Tesla dominates the electric vehicle market.
Elon Musk’s group has seen its competitors gain market share because it is no longer the only company to offer electric vehicles. In the U.S. market alone, the legacy carmakers Ford, General Motors, Nissan, Volkswagen, Mercedes, Porsche, and the young upstarts Rivian, Lucid and Polestar, mount fierce competition.
But Tesla remains the boss: the company is still by far the leader in EVs, holding two-thirds (65%) of the market in the U.S., according to data from S&P Global Mobility.
Of the more than 520,000 electric-vehicle registrations in the U.S. in the first nine months of 2022, about 340,000 were Teslas, according to according to data from S&P Global Mobility.
The company is determined to maintain its rank and continue to dictate the direction the auto industry should take. This is true for services, as well as technological innovations. And this is also true for pricing policy.
A $3,750 Credit
Tesla and its CEO Musk have cemented the idea that it’s the services and innovations the brand offers that are going to be lucrative in the future. At the company, this manifests particularly with Full Self Driving (FSD), Tesla’s very advanced driving assistance system, the cost of which is $15,000. The permanent updates of FSD make it almost a must-have in the Tesla galaxy. There is no doubt that the more features the company adds to FSD, the more its price will increase.
“The currently enabled features require active driver supervision and do not make the vehicle autonomous,” Tesla explained. But “as these self-driving features evolve, your car will be continuously upgraded through over-the-air software updates.”
The company can thus remain very competitive by making commercial moves elsewhere. Tesla has just made a spectacular offer to buyers, which recently into effect. They will receive a credit of $3,750 for any new Model 3 and Model Y, purchased and delivered in December 2022.
The offer is available in the “Existing Inventory” section of the Model 3 and Model Y pages on the Tesla website, noted TheStreet. For example, a Model 3 Rear-Wheel Drive Model Year 2022, is currently sold at a base price of $48,350. But Tesla says that the price after potential savings is $41,750. The battery range is 267 miles.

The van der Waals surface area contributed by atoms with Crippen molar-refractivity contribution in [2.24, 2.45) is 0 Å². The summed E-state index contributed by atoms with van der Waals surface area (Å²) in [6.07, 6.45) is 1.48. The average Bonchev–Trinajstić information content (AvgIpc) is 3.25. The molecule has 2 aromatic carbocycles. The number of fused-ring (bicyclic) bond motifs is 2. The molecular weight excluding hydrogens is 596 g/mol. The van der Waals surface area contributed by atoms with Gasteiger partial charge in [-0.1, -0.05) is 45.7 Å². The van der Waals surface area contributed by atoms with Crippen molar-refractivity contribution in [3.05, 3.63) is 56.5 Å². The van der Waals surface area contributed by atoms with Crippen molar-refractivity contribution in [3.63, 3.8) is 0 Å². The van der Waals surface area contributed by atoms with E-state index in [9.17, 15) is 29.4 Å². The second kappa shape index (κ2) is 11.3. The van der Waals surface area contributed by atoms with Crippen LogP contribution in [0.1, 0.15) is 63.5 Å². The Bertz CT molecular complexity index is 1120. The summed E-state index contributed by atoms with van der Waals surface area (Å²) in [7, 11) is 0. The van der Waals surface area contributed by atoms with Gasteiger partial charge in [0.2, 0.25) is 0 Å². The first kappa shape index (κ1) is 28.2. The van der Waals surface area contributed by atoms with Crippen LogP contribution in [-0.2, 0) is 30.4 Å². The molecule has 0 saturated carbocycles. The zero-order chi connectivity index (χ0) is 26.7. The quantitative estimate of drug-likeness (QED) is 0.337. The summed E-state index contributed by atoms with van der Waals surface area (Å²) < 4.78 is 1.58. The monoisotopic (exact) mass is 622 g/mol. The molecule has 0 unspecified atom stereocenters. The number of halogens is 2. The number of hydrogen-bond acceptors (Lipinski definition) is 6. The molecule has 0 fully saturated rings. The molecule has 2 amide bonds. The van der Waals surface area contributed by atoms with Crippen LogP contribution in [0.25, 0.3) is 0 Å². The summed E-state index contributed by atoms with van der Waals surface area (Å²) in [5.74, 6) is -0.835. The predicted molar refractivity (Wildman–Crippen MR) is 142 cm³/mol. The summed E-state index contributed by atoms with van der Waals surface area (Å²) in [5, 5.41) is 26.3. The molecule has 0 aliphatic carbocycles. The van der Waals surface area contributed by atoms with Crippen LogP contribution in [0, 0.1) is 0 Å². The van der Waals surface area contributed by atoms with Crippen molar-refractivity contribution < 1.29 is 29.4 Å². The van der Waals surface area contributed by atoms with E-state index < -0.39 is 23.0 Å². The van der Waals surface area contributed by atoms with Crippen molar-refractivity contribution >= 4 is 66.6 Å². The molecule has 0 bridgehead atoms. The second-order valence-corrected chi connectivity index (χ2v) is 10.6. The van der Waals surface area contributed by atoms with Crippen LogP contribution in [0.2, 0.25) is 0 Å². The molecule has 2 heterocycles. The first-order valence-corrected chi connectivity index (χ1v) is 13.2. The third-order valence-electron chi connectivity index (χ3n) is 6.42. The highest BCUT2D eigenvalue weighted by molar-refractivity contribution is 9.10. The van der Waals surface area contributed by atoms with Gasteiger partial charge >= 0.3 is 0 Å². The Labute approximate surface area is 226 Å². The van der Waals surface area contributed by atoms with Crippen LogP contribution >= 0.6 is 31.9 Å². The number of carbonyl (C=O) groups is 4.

“Take delivery of a new Model 3 or Model Y in December 2022 for a $3,750 credit,” the company says without further details.
TheStreet also found that Tesla was offering FSD at a price of $9,000 for some models, instead of the full $15,000.
Currently Tesla vehicles do not receive a federal tax credit because the company has long exceeded the cap of 200,000 clean vehicles sold. But this cap will be removed from January 2023 with the Inflation Reduction Act (IRA), signed last August, giving potential buyers new incentives to choose a Tesla electric vehicle.
Under the new law, the federal tax credit for EVs will remain at $7,500. The eligibility period is from January 2023 to December 2032. The tax credit of $7,500 is divided in two: $3,750 will apply if at least 40% of the minerals of the battery powering the vehicle come from the United States or a country having a free trade agreement with the United States.
The other $3,750 will apply if at least 50% of the battery components come from the United States or from countries with a free trade agreement with the United States. In summary, the electric vehicle you buy can benefit from the full $7,500 tax credit, half or none, depending on the battery components and minerals.
Tesla’s marketing move is timely, as consumers face inflation that is at its 40-year high and affects their buying power. It can be a huge marketing coup, likely to force the hand of other EV manufacturers, if they want to remain competitive.
Still, the timing is challenging: the industry remains affected by the disruption of supply chains and the increase in the price of raw materials.